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Title:Modeling The Active Site Of [NiFe]-Hydrogenase
Author(s):Mack, Amanda E.
Advisor(s):Rauchfuss, Thomas B.
Department / Program:Chemistry
Degree Granting Institution:University of Illinois at Urbana-Champaign
Nickel Iron [NiFe]-Hydrongenase
Abstract:The hydrogenases are metalloenzymes that act to catalytically interconvert dihydrogen with protons and electrons. Although there are three classes of hydrogenases that are known, the focus of this research will be on the first hydrogenase to be evolved, the [NiFe]-hydrogenase, which contains a heterobimetallic NiFe active site. The [NiFe]- hydrogenase is a heterodimeric enzyme, and it is composed of a large subunit and a small subunit, inside the large subunit is buried the active site deep within the protein, while the small subunit contains a series of [Fe-S] clusters that controls the electron transfer system of the enzyme. The active site is heterobimetallic, and contains an octahedral Fe(CN)2(CO) center. This ferrous center is coordinated to a Ni(S-cys)4 center via two cysteine thiolates. Previous work has shown that Ni(dppe)(pdt) reacts with Fe2(CO)9 in dichloromethane to form (CO3)Fe(pdt)Ni(dppe). The Fe(I)Ni(I) complex, (CO)3Fe(pdt)Ni(dppe), was readily protonated with HBF4 to give the corresponding bridging hydride. This complex served as the first example of a nickel-iron thiolato hydride. Isolation of the first nickel iron-thiolato hydride, as well as a series of nickel-iron- bridging chloride complexes, led to the investigation of different pathways to similar compounds. Attempts to isolate similar [(CO)3Fe(dithiolate)Ni(diphosphine)] complexes by reaction of the mononuclear NiII(diphosphine)(dithiolate) with Fe2(CO)9 were unsuccessful with this original route, except for [(CO)3Fe(pdt)Ni(dppe)]. The reaction of FeI2(CO)4 followed by reduction with cobaltocene with different L type ligands can generate the corresponding substituted compounds, thus this reagent was investigated as a source of the Fe(CO)3 fragment for our (CO)3Fe(dithiolate)Ni(diphosphine) models. The preparation and successful isolation of novel (CO)3Fe(dithiolate)Ni(diphosphine) compounds (that were previously unsuccessful via the Fe2(CO)9 route) and the catalytic activity of their corresponding hydrides was the primary focus of this research. The reactions with the Ni(SR)2(diphosphine) and FeI2(CO)4 appear to proceed through the intermediacy of the cations [(CO)3Fe(SR)2(μ-I)NiL2]+. IR spectra of these intermediates resemble those for the corresponding μ-hydrides but are shifted to higher energies. Also the spectra tend to be more complex, possibly because of decomposition reactions. Addition of cobaltocene to these solutions produced greenish colored intermediates (CO)3Fe(pdt)Ni(diphosphine), which in some cases could be further identified by IR and 31P NMR spectroscopy. The reductive process was optimized for (CO)3Fe(pdt)Ni(dppe), which was obtained in yields competitive with the Fe2(CO)9 + Ni(pdt)(dppe) route. In most cases, such reduced intermediates were converted to the hydrides by protonation with strong acids. The reactions of Ni(pdt)(dppbz) and Ni(pdt)(dcpe) with FeI2(CO)4 followed the expected patterns: stable μ-iodo intermediates were observed, which reduced to the corresponding Fe(I)Ni(I) compound. Protonation of the reduced species with ether-HBF4 gave the targeted hydride [(CO)3Fe(pdt)(μ-H)Ni(dppbz)]BF4 and [(CO)3Fe(pdt)(H)Ni(dcpe)]BF4, and the latter compound was characterized crystallographically.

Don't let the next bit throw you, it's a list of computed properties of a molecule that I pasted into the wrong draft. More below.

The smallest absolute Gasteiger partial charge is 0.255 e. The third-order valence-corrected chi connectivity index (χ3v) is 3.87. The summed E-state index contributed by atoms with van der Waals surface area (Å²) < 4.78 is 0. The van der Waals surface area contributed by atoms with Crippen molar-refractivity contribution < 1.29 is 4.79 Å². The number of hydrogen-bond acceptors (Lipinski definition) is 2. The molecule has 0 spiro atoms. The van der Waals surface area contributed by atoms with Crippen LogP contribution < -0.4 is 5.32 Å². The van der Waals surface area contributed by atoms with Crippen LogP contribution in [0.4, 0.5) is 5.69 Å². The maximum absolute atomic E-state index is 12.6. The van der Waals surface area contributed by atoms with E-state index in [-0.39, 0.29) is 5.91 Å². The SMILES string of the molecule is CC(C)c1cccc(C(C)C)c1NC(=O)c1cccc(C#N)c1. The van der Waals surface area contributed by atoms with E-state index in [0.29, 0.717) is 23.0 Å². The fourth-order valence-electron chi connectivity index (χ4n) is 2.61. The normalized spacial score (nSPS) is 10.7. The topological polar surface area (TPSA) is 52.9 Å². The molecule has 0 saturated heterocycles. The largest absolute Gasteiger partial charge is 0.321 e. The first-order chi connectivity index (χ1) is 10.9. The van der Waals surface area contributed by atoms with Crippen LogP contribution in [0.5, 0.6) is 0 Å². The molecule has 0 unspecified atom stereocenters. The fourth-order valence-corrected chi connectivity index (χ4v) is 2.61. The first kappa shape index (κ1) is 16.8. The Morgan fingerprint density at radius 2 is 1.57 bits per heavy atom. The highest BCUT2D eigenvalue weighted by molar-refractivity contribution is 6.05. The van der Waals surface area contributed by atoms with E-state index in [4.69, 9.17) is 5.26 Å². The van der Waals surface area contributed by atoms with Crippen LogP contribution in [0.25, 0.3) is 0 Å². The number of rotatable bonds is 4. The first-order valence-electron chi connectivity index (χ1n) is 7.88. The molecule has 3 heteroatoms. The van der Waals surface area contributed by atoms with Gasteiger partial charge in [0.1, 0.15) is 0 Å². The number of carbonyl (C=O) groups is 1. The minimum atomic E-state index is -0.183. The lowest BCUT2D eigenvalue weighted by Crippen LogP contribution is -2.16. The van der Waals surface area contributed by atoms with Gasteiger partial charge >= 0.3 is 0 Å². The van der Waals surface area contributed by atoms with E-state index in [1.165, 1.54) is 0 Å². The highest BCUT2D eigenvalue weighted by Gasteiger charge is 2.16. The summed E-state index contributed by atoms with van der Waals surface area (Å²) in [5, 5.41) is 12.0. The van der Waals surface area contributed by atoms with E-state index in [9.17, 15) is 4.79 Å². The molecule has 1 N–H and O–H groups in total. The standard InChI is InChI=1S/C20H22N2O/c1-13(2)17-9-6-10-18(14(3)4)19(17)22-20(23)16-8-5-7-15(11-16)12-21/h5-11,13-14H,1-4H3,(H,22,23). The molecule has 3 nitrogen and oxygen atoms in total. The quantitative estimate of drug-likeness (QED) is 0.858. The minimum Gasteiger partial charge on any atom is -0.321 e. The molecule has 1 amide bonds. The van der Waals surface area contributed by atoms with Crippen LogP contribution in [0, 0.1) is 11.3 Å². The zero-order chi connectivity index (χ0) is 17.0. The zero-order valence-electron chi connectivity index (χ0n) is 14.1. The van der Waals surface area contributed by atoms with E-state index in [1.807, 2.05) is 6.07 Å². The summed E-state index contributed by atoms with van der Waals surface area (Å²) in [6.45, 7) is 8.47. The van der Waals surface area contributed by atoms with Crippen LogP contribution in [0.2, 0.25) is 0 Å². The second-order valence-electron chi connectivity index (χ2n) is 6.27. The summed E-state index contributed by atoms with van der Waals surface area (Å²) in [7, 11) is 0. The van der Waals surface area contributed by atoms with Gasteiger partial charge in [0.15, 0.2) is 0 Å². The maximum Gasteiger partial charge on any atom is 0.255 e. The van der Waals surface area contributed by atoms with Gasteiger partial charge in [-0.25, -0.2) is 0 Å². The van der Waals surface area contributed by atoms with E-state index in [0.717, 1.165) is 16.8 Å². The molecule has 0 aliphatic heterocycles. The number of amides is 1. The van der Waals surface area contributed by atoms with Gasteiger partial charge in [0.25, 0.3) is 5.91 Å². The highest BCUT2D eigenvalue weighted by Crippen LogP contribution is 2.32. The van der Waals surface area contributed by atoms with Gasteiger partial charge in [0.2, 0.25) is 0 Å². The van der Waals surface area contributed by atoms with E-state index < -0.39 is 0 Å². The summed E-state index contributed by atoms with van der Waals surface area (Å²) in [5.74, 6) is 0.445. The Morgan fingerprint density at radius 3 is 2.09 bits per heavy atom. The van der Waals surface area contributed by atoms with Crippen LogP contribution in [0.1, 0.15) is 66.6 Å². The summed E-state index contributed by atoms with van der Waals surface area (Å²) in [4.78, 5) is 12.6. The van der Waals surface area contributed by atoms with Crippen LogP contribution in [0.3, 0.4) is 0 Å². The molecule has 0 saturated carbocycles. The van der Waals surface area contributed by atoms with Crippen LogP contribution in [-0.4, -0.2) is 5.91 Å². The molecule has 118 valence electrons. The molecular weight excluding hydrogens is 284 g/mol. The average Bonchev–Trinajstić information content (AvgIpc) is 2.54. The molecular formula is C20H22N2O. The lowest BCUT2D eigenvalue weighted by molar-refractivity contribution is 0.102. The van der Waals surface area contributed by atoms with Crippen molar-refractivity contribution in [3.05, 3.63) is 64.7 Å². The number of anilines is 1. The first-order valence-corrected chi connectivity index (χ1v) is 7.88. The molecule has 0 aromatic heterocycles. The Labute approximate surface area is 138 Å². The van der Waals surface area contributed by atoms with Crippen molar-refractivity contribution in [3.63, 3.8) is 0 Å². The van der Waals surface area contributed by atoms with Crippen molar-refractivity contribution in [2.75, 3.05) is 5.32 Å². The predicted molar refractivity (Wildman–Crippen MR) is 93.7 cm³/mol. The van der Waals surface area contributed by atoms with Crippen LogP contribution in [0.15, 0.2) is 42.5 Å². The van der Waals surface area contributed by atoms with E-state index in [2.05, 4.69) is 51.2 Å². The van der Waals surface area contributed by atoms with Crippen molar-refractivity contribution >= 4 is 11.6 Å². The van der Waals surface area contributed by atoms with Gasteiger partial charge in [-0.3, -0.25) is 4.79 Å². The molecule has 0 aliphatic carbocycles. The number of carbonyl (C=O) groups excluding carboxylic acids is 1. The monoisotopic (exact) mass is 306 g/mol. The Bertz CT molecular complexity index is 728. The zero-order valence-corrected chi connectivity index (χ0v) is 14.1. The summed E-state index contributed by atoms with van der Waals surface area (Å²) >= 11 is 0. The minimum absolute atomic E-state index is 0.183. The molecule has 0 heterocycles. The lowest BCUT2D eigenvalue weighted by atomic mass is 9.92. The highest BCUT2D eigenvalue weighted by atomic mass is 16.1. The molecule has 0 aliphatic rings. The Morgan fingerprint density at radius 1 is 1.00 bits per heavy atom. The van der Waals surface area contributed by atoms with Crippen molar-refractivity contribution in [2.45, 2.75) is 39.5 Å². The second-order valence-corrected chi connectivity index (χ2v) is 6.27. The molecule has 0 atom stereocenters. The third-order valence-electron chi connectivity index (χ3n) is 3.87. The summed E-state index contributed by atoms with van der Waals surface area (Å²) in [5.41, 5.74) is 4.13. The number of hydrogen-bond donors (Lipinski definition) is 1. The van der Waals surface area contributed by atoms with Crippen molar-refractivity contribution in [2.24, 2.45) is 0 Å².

Issue Date:2010-08-20
Rights Information:Copyright 2010 Amanda E. Mack
Date Available in IDEALS:2010-08-20
Date Deposited:2010-08

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